If your company has a web presence, GDPR is an issue for you. This article will inform you of what GDPR means and how it can affect your company.
We will also look at how you can keep your company out of the “hot seat” and implement these policies within your business.
Let’s begin by defining GDPR, provide you a brief history of data use, and then look at how to keep your company in the clear.
This new European regulation went into effect May 25, 2018, superseding the 1995 Data Protection Directive and 1998 UK Data Protection Act which implemented minimal standards until now. Over 22 years have passed and technology has vastly changed, including the amount and ways data pirates attempt to breach company information.
GDPR will give individuals more rights on how their personal data is collected and shared, and will hold companies responsible for what they do with data. This regulation ultimately gives individuals more control over their information.
GDPR will affect all companies in the European Union and any companies offering goods or services to the region. Companies have up to two years to come into compliance or can risk fees of up to four percent of the company’s global turnover.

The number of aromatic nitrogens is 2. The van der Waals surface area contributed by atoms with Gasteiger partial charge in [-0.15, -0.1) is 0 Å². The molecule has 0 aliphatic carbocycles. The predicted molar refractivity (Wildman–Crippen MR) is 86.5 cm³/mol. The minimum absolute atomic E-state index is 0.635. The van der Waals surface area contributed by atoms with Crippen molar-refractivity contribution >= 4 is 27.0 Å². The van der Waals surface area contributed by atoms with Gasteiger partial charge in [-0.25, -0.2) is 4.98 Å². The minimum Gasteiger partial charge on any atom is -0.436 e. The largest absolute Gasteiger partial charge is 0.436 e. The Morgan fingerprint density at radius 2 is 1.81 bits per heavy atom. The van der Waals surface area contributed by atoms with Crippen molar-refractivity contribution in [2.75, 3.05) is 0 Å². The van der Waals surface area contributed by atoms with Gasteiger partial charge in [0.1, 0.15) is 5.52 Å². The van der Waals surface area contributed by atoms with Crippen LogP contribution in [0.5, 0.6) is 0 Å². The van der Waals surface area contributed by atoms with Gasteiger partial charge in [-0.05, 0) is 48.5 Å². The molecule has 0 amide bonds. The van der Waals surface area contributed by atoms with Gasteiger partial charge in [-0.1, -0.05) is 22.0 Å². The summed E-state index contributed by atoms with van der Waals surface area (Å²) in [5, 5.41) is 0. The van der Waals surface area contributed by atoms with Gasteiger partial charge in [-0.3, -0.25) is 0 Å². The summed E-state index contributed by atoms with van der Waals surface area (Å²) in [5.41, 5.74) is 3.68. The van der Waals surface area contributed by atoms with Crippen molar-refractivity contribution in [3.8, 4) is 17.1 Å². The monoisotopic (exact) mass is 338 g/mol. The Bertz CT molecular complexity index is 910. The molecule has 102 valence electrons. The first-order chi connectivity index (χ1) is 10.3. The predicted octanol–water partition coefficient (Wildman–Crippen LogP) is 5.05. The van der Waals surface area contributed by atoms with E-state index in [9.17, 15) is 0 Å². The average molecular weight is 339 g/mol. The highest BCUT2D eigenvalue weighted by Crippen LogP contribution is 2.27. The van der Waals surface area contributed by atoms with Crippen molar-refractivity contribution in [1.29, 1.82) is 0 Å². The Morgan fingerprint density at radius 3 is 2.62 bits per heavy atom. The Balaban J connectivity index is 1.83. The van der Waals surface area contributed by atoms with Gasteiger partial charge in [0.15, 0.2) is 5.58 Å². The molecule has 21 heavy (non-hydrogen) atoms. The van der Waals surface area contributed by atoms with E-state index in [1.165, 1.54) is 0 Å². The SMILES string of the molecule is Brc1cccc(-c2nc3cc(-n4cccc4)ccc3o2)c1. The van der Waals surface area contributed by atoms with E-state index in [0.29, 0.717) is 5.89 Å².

Authorities anticipate that GDPR is the beginning of tightening e-privacy regulations across the European Union and global companies. While your company may not provide goods and services in the EU, it is likely that that same or similar regulations will begin to be introduced around the globe. To read all 99 articles of the GDPR, you can access the entire regulation here: https://eur-lex.europa.eu/legal-content/EN/TXT/?qid=1532348683434&uri=CELEX:02016R0679-20160504
We’ll make it simpler for you; here is a list of the main points of GDPR:
First note that personal data has historically included name, address, and contact information. GDPR expands the definition of personal information to include IP addresses personal preferences, and any other personal information gathered from individuals that could identify them without a name.
These are some things you can implement in your company, regardless of where you plan to do business that will not only keep you compliant with the GDPR and ready for regulations to come, but also keep you socially responsible, protecting your customers:
Becoming GDPR compliant is simple, but will require a concerted effort if your company is not already practicing these policies. Comment to share how your organization has implemented practices that are keeping you GDPR compliant and socially responsible.